Boston's singer-songwriter Clairo (Claire Cottrill) started out with the
bedroom-pop of the single Pretty Girl (2017) and the
EP Diary 001 (2018). Her first album
Immunity (2019) spawned the hit singles
Bags, a sophisticated form of bedroom-pop, and especially the catchy and danceable Sofia in the vein of
synth-pop of the 1980s.
This idea of matching electronic beats to classic singer-songwriter confessions yields a couple more songs of discreet emotional impact
(the nocturnal Closer to You, the dreamy Impossible)
but it quickly becomes a monotonous experience.
Sling (2021) is a more dignified effort in the singer-songwriter style of the 1970s, but too derivative of the originals.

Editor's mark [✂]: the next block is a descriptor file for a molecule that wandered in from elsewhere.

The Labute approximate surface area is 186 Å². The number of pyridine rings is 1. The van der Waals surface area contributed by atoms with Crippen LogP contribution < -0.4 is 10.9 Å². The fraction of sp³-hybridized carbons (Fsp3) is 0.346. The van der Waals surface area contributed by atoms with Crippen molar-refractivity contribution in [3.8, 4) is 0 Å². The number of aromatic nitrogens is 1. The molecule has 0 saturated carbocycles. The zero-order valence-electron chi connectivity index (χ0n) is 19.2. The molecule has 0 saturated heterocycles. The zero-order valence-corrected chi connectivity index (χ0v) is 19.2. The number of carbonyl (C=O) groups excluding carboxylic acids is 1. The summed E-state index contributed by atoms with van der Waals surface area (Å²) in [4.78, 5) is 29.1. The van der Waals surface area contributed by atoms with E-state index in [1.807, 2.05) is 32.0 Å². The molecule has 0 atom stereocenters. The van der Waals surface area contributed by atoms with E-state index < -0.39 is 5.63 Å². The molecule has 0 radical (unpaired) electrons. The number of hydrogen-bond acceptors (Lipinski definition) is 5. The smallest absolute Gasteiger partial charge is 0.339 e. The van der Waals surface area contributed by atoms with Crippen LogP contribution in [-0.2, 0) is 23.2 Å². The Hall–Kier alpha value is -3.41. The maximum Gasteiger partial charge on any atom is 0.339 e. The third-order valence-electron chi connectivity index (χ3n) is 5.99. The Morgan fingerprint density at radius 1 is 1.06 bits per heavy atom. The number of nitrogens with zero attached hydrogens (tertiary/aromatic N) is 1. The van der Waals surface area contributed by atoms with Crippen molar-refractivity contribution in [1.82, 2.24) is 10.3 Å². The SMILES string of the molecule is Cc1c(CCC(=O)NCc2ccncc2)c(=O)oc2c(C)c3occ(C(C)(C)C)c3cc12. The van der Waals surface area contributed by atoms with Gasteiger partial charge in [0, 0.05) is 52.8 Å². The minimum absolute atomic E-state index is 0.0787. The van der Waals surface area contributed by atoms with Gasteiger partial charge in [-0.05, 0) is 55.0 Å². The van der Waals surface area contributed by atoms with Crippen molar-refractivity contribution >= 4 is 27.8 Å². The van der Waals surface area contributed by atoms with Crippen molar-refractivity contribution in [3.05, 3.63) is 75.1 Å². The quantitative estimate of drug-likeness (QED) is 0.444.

If the piano lullaby Harbor is the most original moment,
Amoeba sounds like a lost Todd Rundgren ditty,
Blouse feels like a variation on Simon & Garfunkel's I Am A Rock,
and we keep hearing echoes of the Beatles in Bambi and in Wade
until closer Management sounds like a remix of the Beatles' Eleanor Rigby.
To complete the nostalgic tribute to the 1970s,
the instrumental Joanie echoes
Leon Russell's piano-driven saloon soul-rock
and there's even
the trotting country rhythm of Reaper.
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